“In 1918 the Pontiac Boy Scout Council in Michigan purchased 115 acres of land on W. Clarkston Road on Tommy’s Lake for $30,000,” reads the camp description on Scout Camp.org. “It was named Camp Pontiac.”
“In 1920 Camp Pontiac offered a summer camping program for the first time. In 1925 the camp expanded with construction of 26 buildings for $26, 000. The buildings included a dining hall, administration cottage, cabins and latrines. They were of wood construction and served for many years but proper maintenance became impossible during the Great Depression years of the 1930′s. In 1928 Pontiac Council expanded to become the Oakland (Michigan) Area Council. In 1933 Camp Pontiac was renamed Camp Agawam reflecting the council’s expansion outside of Pontiac. Today Camp Agawam is owned by the Clinton Valley Council and continues to be a Boy Scout camp.”
Agawam is now owned by the Great Lakes Council and soon to be owned by the new BSA Area-wide council which is basically Michigan’s Lower Peninsula. This new mega-council will assume ownership of all the BSA camps in Michigan’s Lower Peninsula, have control over all endowments, and be the only Council which is a legal entity in the Lower Peninsula. The new organization will be administered by this new central office and there are to be Five Field Service Councils that are to be focused on growing and maintaining their area’s Packs, Troops, and Crews.
Being at Agawam, the adult conversations naturally gravitated towards the prevalent rumor that Camp Agawam, being smaller and in prime suburban Detroit area, was to be sold. In fact, on several separate occasions during the day I heard all three of the unit’s leaders say that most of Michigan’s camps were to be sold and that we only need 6 to 10 camps statewide. They said that the Area Two study looked at this and recommended selling camps. Of course, I had to correct them. The Area Two Study’s Outdoor Program Task Force’s Report and the resulting Cross Roads Recommendation explicatively says that no camps will be sold. In fact, studying possible sale of camps was expressly excluded from this study and recommendation.
“It is the recommendation of the Area Outdoor Program Task Force that all currently owned Council properties remain “in service” until completion of an Area property/program specific focus evaluation.
All currently operated Council properties and programs are subject to review and re-evaluation in order to create “very best” Cub Scout Day Camps, Cub Scout Resident Camps, Cub Scout Family Camps, Boy Scout Camps, Venture Base, and Training Camp.
Many properties will continue for unit/community weekend usage, while specific properties are enhanced to become our Area very best property for a specific venue/focus.”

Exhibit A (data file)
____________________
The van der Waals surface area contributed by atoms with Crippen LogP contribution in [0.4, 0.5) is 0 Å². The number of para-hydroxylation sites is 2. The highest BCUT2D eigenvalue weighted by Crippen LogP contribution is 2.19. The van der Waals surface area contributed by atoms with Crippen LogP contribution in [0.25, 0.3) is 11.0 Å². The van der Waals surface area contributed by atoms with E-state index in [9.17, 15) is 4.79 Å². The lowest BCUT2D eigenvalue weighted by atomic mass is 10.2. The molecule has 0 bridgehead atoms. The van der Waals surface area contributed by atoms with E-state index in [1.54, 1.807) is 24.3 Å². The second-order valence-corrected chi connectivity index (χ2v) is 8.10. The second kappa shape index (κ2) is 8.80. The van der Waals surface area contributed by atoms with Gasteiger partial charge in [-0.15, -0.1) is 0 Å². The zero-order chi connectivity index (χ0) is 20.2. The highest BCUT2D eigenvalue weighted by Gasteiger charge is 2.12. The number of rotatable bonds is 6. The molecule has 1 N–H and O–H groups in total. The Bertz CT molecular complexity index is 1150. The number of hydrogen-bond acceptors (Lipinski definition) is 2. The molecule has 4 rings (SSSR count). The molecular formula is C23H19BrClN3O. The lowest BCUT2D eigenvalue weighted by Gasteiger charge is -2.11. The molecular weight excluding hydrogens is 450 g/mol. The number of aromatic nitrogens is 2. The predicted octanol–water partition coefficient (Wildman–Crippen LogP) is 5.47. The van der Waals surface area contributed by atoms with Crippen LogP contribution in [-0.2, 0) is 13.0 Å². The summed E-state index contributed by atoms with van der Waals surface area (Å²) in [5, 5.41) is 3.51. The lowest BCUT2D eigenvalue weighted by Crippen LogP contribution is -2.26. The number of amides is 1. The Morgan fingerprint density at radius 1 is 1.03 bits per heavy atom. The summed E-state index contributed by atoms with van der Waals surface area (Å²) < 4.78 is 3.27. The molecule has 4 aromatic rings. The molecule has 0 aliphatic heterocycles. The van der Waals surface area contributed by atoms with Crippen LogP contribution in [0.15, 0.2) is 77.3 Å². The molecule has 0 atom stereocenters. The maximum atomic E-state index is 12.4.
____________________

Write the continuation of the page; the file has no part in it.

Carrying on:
Further the reports says:
“The recommended maximum driving distance (miles and times) for specific outdoor programs are:
Cub Scout Day Camps (no overnight) – 25 to 50 miles or 30 minutes to 1 hour
Cub Scout Resident Camps (7-8) (two days) – 50 miles or 1 hour
Webelos Resident Camps (9-10) (three days) – 50 to 100 miles or 1 to 2 hours
Boy Scout Camps (11-14) (six days) – 150 to 200 miles or 3 to 4 hours
Venturing Bases** (14-21) (six days) – 400 to 500 miles or 8 to 10 hours
Training Camps (three days) – 100 to 150 miles or 2 to 3 hours
Training Camps (six days) – 150 to 200 miles or 3 to 4 hours
Family Camps (7-10) (three to six days) – 50 to 100 miles or 1 to 2 hours
Conference Centers (two to six days) 200 miles or 4 hours
Specialty Camps (14-21) (three to six days) – 500 + miles or 10 + hours
Based upon the above, our Area would need: (on BSA owned properties and on non BSA owned):
Eighty eight Cub Scout Day Camps (about one per county)*
Eleven Cub Scout Resident Camps (7-8) (two days)*
Eleven Webelos Resident Camps (9-10) (three days)*
Five Boy Scout Camps (11-14) (six days)
Two Venturing Bases (14-21) (six days)
Five Training Camps (three days)
Three Training Camps (six days) (these are probably in same camps as the five three day camps)
Three Conference Camps (three to six days)
Three High Adventure/Specialty Camps (six day camps)
This sounds to me like we need more camps, not less. One of my biggest concerns with this Area Two Study and Cross Roads Recommendation, which has now been approved, is that so many highly positioned Boy Scout Volunteers are misinformed and still telling everyone they talk to that our camps need to be sold. I’ve even heard a Council CEO say that “we have to face it, we don’t need all these camps” and a Council Board member then within five minutes of the CEO’s comments say “none of our camps will be sold.”
I want to believe the board member and everything I’m reading, but why are so many people still saying that the camps will be sold. Do they know something no one else is saying. One concern is that this becomes a self-fulfilling prophecy.
When discussing if we need to sell the camps with one of the troop leaders this past weekend, he told me that we will need to close the camps because they are expensive and underutilized. We both agreed that the main underlying problem with our camps is that Michigan’s Boy Scout Units don’t use the camps often enough. If they did, then the economics of the camps would make a lot more sense.
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